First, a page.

Not all community mailboxes have been activated.

The mailboxes are…in the mail

Canada Post behind on launching Campbell River’s mailboxes

Monday was supposed to mark the end of home delivery in Campbell River but many households are still receiving mail at their door as they await their community mailbox.

Letters sent by Canada Post in August to Campbell River homes said door-to-door delivery would cease Sept. 21 and residents could expect to have their mailbox keys mailed to them by Sept. 16.

Monica Judd, president of the Campbell River Local of the Canadian Union of Postal Workers, said those dates were inaccurate and that Canada Post knew that.

“Letter carriers were informed by Canada Post that letters they delivered stating that group mailbox keys would be delivered by Sept. 16 were inaccurate projections, but that the carriers were instructed to deliver these letters anyway,” Judd said.

While most homes have received their keys, according to Canada Post, and are using their new community mailboxes, many are still waiting for their box to be installed.

Judd said that, as of Tuesday afternoon, only 2,300 out of 8,700 points of call in Campbell River were ready to go.

As a consequence, postal workers on Monday were scrambling to get the mail out.

Because community mailboxes cut down on the amount of time it takes a letter carrier to finish a route, each route has been made significantly larger.

The new route sizes were in effect Monday and because some of the routes still required door-to-door delivery, it took nearly twice as much time to complete a route as it would normally.

“Some people worked a 12 to 13 hour day (Monday),” Judd said. “The division of work is not equal, so overload is a big concern. I’m not sure when they will start to make the adjustments, but it would have made more sense to delay the implementation until after the boxes were in and people had their keys.”

Jon Hamilton, a spokesperson with Canada Post, said most of the mailboxes are up and running and those that aren’t should be soon.

“The majority of the households have switched over and we’re adding more and more each day but we’d rather make sure the process is done right,” Hamilton said.

He added that some neighbourhoods are still waiting on their box for a variety of reasons, and that each box is tailored specially to that neighbourhood.

He said Canada Post has to ensure that the number of boxes on the mailbox lines up with the number of homes receiving mail, that the keys match up with the boxes, and in some cases, some people have certain specifications such as their box being a particular height from the ground.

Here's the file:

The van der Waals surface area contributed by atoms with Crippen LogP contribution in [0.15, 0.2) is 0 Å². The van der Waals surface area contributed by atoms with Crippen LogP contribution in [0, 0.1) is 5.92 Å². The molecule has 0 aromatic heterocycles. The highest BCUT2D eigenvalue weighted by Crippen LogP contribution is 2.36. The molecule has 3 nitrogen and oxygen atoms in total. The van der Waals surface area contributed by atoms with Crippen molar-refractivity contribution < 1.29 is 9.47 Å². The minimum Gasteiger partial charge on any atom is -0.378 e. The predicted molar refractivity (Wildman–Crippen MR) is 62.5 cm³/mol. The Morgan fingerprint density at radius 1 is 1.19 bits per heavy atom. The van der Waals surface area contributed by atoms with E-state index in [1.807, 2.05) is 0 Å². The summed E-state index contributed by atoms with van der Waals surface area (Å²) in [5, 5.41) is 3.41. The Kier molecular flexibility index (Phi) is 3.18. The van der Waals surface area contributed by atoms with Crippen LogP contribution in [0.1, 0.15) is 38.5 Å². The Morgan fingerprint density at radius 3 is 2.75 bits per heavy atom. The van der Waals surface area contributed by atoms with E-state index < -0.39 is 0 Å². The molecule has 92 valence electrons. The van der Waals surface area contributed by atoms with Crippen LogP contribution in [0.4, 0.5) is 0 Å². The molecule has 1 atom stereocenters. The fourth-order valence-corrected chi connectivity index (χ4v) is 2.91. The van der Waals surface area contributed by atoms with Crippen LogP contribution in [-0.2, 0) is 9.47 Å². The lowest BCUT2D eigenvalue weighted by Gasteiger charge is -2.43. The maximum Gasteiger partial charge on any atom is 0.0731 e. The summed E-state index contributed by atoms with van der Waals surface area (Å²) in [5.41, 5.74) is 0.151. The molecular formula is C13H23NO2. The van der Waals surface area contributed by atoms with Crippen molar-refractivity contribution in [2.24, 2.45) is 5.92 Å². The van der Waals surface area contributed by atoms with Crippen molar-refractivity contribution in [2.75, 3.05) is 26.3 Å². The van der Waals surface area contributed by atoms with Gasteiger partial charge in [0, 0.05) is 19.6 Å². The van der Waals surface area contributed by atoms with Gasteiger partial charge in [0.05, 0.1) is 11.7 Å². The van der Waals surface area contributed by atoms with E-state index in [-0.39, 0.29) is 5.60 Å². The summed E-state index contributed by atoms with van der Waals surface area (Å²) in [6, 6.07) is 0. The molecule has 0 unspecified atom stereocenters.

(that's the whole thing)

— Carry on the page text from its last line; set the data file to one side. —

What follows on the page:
“It’s not as simple as just sticking any box on there,” Hamilton said. “That box is very much built and dedicated to your neighbourhood, it’s a very precise job.”

This week, Canada Post sent a letter to those who are still waiting on their community mailbox promising that keys will be sent as soon as the box is installed.

The letter states that, “we will soon install the community mailbox that will serve you and your neighbours.” It goes on to say that “until then, we will continue to deliver your mail and parcels to your door.”

But door-to-door delivery is soon to be a thing of the past.

The corporation announced on Oct. 27, 2014 that it will end home delivery for all Canadians in order to save an estimated $500 million a year.

The move means that in Campbell River 13 full-time positions and one part-time position will be lost.

Judd said because of the collective agreement, those employees do have job security, however, there are provisions Canada Post can invoke to displace those carriers to other areas which Judd said the corporation plans to do in 2016. Over and above those positions, there are 14 temporary Canada Post employees in Campbell River who are not expected to get work once the full restructure is implemented, Judd said.

Canada Post has said it’s phasing out home delivery in an effort to save money as behaviours are shifting and Canadians are mailing fewer pieces of mail than in the past.

The corporation lost $125 million in 2013 but made a profit of $194 million in 2014. The corporation cited an increase in parcels shipped, higher stamp prices and reduced employee benefit costs for its financial success last year.